Burma earthquake: At least 75 people killed

Image released by Democratic Voice of Burma, a soldier stands in front of a house destroyed by an earthquake in Tarlay, Shan state The town of Tachileik and surrounding villages in Shan state appear to have borne the brunt of the quake

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At least 75 people are reported to have been killed and many more injured when a powerful earthquake struck north-eastern Burma on Thursday.

The magnitude-6.8 quake struck near the Lao and Thai borders, and was felt as far away as the Thai capital Bangkok, and in the Vietnamese capital, Hanoi.

The town of Tachileik and surrounding villages in Shan state appear to have borne the brunt of the earthquake.

There are fears the casualties could be much higher.

Burma is ill prepared to deal with natural disasters, says the BBC's Rachel Harvey in Bangkok.

Communication systems and infrastructure are poor and the military government, still in charge until the handover to a new civilian-led administration, tends to limit the flow of information.

It is likely to take some time before a clear picture of the disaster emerges, our correspondent says.

Several hundred buildings collapsed north of the town of Tachileik, in mountains near the border with Thailand.

Local people told the BBC that in the villages of Tarlay and Mong Lin alone more than 60 people had been killed. Roads and bridges have been damaged making affected areas hard to reach.

"We are trying to reach the remote areas," one official told AFP news agency. "The military, police and local authorities are trying to find some people injured in those affected areas but the roads are still closed."

Shallow quake

The earthquake hit at 1355 GMT on Thursday and was centred about 70 miles (110 km) from the northern Thai city of Chiang Rai, the US Geological Survey (USGS) said. The quake was shallow, at a depth of 6.2 miles (10km).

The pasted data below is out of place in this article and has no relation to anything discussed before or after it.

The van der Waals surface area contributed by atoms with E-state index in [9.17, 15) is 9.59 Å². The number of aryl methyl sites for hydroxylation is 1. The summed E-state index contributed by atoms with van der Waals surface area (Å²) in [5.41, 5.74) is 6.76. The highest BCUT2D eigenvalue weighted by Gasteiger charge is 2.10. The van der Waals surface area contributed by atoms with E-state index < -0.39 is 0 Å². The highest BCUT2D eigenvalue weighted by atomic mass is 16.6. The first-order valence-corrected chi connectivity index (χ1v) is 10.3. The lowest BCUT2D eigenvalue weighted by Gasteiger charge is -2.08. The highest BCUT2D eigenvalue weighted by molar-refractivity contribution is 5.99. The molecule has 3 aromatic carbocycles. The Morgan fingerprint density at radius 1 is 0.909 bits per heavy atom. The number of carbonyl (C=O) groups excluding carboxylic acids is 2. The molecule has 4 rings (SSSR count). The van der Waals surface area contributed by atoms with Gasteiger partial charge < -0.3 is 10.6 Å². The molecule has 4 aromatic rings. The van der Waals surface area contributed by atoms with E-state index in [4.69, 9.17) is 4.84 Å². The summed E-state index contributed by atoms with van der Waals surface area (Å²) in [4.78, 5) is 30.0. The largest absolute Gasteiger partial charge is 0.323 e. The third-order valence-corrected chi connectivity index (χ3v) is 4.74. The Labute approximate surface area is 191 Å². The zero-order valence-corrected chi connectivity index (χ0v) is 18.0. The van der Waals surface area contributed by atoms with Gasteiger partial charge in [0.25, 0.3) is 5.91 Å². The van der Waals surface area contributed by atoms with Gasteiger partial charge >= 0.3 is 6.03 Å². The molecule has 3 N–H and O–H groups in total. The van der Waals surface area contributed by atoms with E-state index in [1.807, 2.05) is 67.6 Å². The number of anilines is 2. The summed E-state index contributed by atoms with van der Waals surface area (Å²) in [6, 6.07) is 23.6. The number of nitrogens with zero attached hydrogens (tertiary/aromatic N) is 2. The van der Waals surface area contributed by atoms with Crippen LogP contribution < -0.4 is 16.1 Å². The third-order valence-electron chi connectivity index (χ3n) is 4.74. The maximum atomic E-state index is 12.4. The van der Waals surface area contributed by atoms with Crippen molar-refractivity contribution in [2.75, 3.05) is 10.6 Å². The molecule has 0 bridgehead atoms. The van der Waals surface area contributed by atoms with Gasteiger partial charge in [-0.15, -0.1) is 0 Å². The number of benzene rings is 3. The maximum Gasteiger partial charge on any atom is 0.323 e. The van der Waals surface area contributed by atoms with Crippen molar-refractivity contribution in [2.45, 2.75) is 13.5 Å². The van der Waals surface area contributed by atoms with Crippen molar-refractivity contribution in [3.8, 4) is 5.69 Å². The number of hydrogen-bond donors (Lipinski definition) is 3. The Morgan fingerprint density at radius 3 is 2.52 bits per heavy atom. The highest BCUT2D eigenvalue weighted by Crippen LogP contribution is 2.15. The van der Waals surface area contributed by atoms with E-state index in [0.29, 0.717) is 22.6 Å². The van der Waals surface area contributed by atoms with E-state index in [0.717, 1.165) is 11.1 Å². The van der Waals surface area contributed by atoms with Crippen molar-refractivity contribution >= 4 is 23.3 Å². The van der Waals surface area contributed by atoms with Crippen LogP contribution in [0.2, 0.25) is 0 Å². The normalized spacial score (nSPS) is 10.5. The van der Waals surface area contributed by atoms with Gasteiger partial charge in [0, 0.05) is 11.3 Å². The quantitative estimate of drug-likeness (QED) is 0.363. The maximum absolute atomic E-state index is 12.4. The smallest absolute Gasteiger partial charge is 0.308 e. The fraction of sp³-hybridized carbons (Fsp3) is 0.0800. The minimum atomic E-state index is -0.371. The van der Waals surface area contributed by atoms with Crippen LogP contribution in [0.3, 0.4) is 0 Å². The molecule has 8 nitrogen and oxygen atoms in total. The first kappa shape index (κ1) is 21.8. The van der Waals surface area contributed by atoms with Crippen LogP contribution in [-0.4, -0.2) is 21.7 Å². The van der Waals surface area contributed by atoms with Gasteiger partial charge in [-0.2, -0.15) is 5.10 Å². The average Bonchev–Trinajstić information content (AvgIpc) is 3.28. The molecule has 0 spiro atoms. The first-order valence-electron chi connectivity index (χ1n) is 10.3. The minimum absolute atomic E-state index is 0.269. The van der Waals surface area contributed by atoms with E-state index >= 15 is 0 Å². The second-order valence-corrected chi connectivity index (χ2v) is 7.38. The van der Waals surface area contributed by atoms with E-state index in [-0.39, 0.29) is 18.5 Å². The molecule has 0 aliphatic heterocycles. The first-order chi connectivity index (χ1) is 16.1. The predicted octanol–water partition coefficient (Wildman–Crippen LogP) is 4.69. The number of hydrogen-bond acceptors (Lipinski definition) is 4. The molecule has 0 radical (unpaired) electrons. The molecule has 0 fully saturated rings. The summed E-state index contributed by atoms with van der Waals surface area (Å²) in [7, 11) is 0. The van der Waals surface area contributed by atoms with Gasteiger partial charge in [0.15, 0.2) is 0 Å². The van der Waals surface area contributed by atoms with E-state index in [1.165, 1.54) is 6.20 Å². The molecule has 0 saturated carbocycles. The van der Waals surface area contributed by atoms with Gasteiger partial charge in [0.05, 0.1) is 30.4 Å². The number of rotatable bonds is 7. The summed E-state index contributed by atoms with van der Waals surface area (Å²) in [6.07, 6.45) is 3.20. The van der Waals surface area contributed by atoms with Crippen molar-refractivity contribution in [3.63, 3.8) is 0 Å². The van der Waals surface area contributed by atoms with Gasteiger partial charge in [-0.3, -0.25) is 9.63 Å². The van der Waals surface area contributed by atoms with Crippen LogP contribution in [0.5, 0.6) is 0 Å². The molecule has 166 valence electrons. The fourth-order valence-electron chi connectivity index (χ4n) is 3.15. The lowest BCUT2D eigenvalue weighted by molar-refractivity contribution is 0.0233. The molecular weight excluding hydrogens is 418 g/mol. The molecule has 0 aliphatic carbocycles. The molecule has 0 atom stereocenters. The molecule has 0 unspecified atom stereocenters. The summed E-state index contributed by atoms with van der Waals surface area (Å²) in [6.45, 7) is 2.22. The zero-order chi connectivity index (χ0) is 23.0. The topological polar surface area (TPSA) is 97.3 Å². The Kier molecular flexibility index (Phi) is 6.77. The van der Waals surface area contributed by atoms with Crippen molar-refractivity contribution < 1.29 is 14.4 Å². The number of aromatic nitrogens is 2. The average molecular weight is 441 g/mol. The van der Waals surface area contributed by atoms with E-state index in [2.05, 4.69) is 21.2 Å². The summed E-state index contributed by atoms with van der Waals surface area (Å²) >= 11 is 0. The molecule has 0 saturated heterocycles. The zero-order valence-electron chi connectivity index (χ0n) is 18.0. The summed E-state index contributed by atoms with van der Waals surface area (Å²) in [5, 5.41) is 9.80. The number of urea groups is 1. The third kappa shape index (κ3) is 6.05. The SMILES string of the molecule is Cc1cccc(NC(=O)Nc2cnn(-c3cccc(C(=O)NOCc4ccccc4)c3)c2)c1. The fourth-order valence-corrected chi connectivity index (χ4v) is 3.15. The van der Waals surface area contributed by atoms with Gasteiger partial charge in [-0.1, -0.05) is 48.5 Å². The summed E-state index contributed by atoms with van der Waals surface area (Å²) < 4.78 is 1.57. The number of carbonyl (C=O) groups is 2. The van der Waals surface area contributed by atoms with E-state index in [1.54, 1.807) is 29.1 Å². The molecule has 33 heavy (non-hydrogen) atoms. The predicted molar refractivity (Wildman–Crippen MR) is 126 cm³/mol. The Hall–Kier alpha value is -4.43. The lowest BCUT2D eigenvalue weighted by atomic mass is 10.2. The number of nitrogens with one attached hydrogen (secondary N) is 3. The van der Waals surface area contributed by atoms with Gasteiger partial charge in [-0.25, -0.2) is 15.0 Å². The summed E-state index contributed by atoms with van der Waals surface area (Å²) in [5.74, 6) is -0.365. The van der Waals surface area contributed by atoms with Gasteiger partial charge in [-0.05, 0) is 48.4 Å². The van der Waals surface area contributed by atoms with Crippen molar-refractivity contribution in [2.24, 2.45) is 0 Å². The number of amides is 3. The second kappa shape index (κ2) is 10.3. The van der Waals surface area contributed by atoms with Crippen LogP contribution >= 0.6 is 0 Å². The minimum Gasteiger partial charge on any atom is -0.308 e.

The tremor was felt in many parts of neighbouring Thailand.

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One woman was killed in the border town of Mae Sai and slight damage has been reported to some buildings but major towns and cities appear to have escaped relatively unscathed, our correspondent says.

In neighbouring Laos, no casualties have been reported.

The head of the disaster preparedness for the Red Cross there, Bountheun Menevilay, said the quake was felt strongly in the thinly populated border provinces of Luang Namtha and Bokeo.

Earlier reports suggested there had been two strong earthquakes moments apart in the same area, but the USGS later clarified that there had been just one quake.

On 11 March, a 5.4-magnitude earthquake struck just north of the area, 225km (140 miles) southwest of Dali in Yunnan, southern China.

That was the same day as the 9.0-magnitude quake and tsunami hit Japan; however, Japan is on a different tectonic plate.

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